February 16th, 2018 Geneva
‘No Cash’ Signs Everywhere Has Sweden Worried It's Gone Too Far”
“No cash accepted” signs are becoming an increasingly common sight in shops and eateries across Sweden as payments go digital and mobile.
Sweden is widely regarded as the most cashless society on the planet, but it this a good thing?
If we disregard the excuses that cash is being used by terrorist and money launderers (not because they’re not true, but because they’re meaningless in the overall picture), the thought that appears is this: a society without cash is a society without freedom.
It’s the ultimate form of slavery, and the fact that many don’t see it that way doesn’t make it right.
Obviously the good people in Sweden, and likely in some other places in the world, don’t.
So the question is “why?”
And the answer is not difficult to figure out – convenience. That’s what drives it.
This remains me of a talk I listened to by an Ivy League university professor in economics, and he talked about a question he asked his students.
It was about jobs after graduation.
“How many f you would work for USD 40K a year”, he asked.
A few hands went up, not many.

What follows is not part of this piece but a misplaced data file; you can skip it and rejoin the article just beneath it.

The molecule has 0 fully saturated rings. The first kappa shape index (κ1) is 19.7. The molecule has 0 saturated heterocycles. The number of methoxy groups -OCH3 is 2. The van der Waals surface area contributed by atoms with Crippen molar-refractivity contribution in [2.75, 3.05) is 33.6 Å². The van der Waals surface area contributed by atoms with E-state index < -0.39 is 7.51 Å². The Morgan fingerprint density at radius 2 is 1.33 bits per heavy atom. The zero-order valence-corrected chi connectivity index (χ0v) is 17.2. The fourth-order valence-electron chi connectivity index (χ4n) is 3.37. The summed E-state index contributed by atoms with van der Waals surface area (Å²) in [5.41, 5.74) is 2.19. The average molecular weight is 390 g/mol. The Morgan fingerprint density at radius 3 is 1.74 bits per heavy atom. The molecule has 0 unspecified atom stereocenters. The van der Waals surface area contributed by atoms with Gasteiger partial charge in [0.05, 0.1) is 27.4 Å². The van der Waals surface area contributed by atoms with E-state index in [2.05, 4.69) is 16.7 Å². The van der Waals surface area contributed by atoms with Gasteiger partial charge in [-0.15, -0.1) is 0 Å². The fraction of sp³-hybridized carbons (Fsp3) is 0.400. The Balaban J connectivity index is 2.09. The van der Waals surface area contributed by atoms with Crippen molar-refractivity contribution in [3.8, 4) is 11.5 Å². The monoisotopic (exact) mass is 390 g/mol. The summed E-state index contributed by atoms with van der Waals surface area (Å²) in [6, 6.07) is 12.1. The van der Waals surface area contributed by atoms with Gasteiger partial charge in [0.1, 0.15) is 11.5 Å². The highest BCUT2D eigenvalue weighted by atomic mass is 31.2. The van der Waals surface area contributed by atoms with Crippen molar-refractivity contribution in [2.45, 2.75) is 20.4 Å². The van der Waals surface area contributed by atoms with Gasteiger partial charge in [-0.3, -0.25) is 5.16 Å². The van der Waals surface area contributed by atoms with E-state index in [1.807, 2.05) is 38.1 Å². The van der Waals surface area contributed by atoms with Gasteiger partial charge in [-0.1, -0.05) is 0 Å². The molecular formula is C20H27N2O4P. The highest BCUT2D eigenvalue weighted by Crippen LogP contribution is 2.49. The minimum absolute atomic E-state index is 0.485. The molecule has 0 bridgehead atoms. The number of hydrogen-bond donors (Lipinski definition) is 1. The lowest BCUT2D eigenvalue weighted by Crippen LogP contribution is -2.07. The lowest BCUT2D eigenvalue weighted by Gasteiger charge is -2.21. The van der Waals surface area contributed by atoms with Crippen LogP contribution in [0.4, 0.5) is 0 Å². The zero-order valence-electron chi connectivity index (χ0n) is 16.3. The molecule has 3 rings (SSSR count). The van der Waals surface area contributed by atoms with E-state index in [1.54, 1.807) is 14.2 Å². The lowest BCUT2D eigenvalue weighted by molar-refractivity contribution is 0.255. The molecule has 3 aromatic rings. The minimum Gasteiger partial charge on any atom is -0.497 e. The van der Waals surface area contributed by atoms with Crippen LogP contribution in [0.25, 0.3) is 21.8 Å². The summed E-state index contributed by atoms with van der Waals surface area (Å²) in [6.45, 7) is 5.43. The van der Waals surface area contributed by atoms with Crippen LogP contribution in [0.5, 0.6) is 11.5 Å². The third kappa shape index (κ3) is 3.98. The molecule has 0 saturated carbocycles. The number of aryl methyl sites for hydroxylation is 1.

Response was better, but not overwhelming.
“How about 500K with options that add to it and may amount to 1M in a good year.”
All the school athletes in the back of the room raised their hands.
And you know what - they’ll probably do it.
So the professor asked – “how come you all have a price? This would be unheard of only a short time ago.”
It’s your life, don’t do it for money. Do it for the fun of doing it, for what you hold dear in your mind – money is just for keeping score. That’s all it is for.
And don’t give up your freedom for the convenience of not carrying change in your pocket. When you use plastic for payments, all your life’s pattern’s are visible if someone wants to check on you.
Respect your freedom, don’t be a cog in the machine. Freedom tastes good.
Tom Kubiak is the author of The Traveler